The festival is provided at no cost to the participants. Attendance is limited, and schools are selected on a competitive basis.

The Northern Maine Children’s Water Festival is organized by the Maine Department of Environmental Protection, UMaine’s Senator George J. Mitchell Center for Sustainability Solutions, UMaine Cooperative Extension 4-H, Maine Audubon, Penobscot County Soil and Water Conservation District, and Stillwater Environmental Engineering. Sponsors for the event include Patriot Renewables, IDEXX, ReEnergy Holdings, Brookfield Renewable Energy, the Maine Experimental Program to Stimulate Competitive Research (EPSCoR), Maine Sea Grant, Casella Organics, Northeast Laboratory Services, Norlen’s Water Treatment, Maine Water Utilities Association, and Penobscot Energy Recovery Co.

More information is available online.

UMaine Extension publications offer tips for seasonal pastimes

October 5th, 2016 2:05 PM

It’s that time of year when the days are cooling, the apples are falling from the trees, and everyone is picking their favorite sports team.

Visit the Cooperative Extension online Publications Catalog for seasonal information, such as:

Fall also is a great time to plant trees and shrubs:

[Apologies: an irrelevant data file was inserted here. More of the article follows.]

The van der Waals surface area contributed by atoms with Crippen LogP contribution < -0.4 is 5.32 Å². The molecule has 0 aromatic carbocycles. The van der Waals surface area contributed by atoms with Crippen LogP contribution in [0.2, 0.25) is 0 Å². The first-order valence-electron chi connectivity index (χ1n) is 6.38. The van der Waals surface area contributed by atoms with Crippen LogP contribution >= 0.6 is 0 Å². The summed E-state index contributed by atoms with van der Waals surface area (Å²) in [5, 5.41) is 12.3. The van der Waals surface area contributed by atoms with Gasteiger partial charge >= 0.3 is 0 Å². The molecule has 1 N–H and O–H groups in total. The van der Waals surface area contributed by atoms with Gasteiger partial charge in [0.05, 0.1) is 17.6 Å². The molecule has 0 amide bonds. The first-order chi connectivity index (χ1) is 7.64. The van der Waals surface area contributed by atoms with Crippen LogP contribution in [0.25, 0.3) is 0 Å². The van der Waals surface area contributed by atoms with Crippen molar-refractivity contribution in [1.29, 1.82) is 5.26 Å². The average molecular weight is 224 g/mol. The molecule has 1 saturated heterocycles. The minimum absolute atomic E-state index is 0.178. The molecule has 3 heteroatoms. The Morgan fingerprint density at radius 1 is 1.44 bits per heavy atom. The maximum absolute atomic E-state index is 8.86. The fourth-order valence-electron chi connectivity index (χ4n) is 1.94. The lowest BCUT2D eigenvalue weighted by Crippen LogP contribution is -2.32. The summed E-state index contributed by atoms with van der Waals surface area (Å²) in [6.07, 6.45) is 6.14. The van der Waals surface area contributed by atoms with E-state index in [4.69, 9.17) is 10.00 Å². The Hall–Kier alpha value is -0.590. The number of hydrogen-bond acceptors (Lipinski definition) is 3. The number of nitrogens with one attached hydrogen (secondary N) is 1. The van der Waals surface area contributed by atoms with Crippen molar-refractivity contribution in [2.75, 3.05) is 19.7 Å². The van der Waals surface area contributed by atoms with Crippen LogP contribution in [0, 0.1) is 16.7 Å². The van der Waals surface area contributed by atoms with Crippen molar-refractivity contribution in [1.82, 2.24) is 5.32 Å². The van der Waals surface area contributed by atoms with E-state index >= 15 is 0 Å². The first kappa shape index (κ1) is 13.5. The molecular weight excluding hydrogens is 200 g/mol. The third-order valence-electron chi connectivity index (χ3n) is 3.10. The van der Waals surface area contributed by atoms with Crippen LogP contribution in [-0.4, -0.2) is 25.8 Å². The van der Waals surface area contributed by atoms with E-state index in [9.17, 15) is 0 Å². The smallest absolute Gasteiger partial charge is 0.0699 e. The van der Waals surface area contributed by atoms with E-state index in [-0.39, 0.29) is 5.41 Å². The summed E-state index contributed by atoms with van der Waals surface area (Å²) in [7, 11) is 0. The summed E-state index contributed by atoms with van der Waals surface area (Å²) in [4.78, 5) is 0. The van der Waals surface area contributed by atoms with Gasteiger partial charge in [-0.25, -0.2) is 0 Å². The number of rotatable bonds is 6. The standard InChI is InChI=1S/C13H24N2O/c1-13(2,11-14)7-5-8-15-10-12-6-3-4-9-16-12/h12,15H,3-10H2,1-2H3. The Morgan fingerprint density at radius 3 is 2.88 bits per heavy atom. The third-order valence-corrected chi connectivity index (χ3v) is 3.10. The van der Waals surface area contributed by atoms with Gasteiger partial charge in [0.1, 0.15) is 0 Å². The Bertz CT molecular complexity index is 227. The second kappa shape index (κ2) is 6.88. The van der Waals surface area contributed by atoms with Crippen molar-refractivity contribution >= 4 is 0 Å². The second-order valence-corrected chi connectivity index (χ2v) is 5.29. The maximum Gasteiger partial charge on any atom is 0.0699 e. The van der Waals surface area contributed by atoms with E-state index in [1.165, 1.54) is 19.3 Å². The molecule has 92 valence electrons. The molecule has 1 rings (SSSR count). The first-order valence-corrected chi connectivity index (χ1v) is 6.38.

Maine Farmers Polled About Crop Damage Due to Drought

October 3rd, 2016 10:15 AM

Have you experienced crop damage or loss caused by dry/droughty conditions this growing season? Yes = 310 (53.91%); No = 97 (16.87%)A drought survey developed by University of Maine Cooperative Extension food system program administrator Richard Brzozowski, and Maine Organic Farmers and Gardeners Association (MOFGA) agricultural services director Dave Colson, shows more than half of the 579 farmers who responded have experienced crop damage or loss due to the dry conditions this growing season.

The Maine Department of Agriculture, Conservation and Forestry (MDACF), Maine Farm Bureau, MOFGA, and UMaine Extension distributed the survey in early September to farmers and growers throughout the state.

The Maine Emergency Management Agency (MEMA) convened the state’s drought task force for the first time in 14 years in response to the dry weather.

Their most recent report shows 15 Maine counties with abnormally dry conditions, with Aroostook the only exception.

For more information about the survey results or the impact of the current dry conditions on the Maine food system, contact Brzozowski, 207.581.3222, richard.brzozowski@maine.edu.